What does it mean to follow Jesus? I mean, He was clear about what it meant to follow Him, right? Sure, He promised great reward, but He never said it would be easy. I’ve recently finished reading a great book that’s challenged me like few others. It’s called Following Jesus Through the Eye of the Needle: Living Fully, Loving Dangerously by Kent Annan (InterVarsity Press).
When Jesus talked about how difficult it is for the rich man to get into heaven, He pointed out that it’s easier for a camel to go through the eye of the needle. Umm… regardless of how you interpret that, it’s obvious that it isn’t a simple feat. In this book Kent talks about how easy it is here in the United States to look around and find someone who has more money than us. That means we can point our fingers at someone else and say, “he’s the rich man that Jesus was talking about.” But as soon as we look outside of the gates of our comfy little world we’ve created, one starts to realize that we are that rich man… no matter how much or little we have.
Throughout the book we hear the stories about Kent’s time living in Haiti. These memoirs are (at times) uncomfortably raw and (always) refreshingly honest. He shares hopes that are birthed in a heart to please God. He shares fears that reveal exactly how scary it can sometimes be to trust God completely in a chaotic world where we don’t have nearly as much control as we like to think we have. But more than anything else he challenges the us to get a little uncomfortable no matter where we’re at.
Kent doesn’t just write this stuff, he lives it. These stories were written (at times by candlelight) while living in circumstances that most of us would have difficulty even imagining. He gave up a comfortable life to try to identify with the people that he felt called to minister to. In the process he lived in tin shacks that hold water about as good as a typical kitchen strainer. If privacy existed at all, it was easily violated. And even bathing takes on new meaning when it’s basically done with a ladle and a bucket of rain water. Kent didn’t just write from his heart, he wrote from this hard-earned experience.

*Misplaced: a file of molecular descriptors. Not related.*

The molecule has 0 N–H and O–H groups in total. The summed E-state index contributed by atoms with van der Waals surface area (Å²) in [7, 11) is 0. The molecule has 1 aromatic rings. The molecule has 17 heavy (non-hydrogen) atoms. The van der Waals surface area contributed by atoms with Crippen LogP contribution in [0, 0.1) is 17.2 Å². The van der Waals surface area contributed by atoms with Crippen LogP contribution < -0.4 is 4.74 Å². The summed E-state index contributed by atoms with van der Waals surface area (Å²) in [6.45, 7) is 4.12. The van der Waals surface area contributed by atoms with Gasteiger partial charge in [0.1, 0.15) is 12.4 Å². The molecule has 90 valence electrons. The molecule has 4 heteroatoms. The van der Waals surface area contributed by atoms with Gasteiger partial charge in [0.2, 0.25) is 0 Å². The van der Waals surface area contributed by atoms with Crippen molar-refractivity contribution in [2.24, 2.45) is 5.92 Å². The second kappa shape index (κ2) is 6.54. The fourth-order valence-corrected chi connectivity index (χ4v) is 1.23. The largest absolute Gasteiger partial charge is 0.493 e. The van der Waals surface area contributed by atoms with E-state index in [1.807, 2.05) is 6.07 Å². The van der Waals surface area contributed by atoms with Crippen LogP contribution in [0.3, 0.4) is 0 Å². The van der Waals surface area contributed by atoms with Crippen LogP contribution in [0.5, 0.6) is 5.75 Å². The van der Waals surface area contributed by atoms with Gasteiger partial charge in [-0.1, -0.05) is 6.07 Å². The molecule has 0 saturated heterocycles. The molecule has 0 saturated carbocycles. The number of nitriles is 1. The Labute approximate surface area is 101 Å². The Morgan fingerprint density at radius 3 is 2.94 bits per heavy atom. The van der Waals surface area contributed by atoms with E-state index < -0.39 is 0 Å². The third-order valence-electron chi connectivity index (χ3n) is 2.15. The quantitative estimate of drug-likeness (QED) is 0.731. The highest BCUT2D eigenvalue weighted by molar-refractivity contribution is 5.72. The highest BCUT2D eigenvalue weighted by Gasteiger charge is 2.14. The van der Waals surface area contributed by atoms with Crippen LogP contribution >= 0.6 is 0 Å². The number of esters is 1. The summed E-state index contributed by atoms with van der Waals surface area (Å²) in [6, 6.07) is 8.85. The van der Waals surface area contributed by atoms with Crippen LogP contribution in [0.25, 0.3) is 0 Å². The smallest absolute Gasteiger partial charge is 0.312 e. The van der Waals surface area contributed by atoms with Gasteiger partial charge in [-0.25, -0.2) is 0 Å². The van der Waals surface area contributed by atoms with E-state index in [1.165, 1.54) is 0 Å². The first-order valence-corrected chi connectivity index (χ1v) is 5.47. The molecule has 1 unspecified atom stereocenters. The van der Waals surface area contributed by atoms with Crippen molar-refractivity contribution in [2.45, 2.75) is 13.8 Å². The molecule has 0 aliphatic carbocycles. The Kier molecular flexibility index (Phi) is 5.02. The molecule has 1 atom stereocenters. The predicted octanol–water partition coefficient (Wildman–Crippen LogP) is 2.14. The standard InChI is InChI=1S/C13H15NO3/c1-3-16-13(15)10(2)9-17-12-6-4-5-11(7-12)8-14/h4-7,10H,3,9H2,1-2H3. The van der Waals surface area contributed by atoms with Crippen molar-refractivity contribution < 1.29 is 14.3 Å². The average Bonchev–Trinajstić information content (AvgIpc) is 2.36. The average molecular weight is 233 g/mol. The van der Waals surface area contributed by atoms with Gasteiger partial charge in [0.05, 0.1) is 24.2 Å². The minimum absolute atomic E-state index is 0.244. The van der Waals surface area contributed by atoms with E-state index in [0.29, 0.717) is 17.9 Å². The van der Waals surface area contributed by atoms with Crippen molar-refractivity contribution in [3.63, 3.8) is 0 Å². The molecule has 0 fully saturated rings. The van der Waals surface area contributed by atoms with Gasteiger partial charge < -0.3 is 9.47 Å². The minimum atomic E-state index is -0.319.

I really wanted to read this book because I’m going to Haiti soon. Written and released before the January 12th earthquake, it seems that this book was very timely as many here in our comfy churches look to get a little uncomfortable to help one of the poorest nations in the world recover from a disaster that reportedly claimed over 200,000 lives. This book has enhanced how I pray for the people of Haiti, those who are doing long-term work down there, and others like myself who are helping through short-term trips. But I’m also challenged to find opportunities to follow Jesus through the eye of the needle even right here in my own community. I thought it was a great read, and it’s definitely one that’s made it onto the short list as one of my favorite books of all time!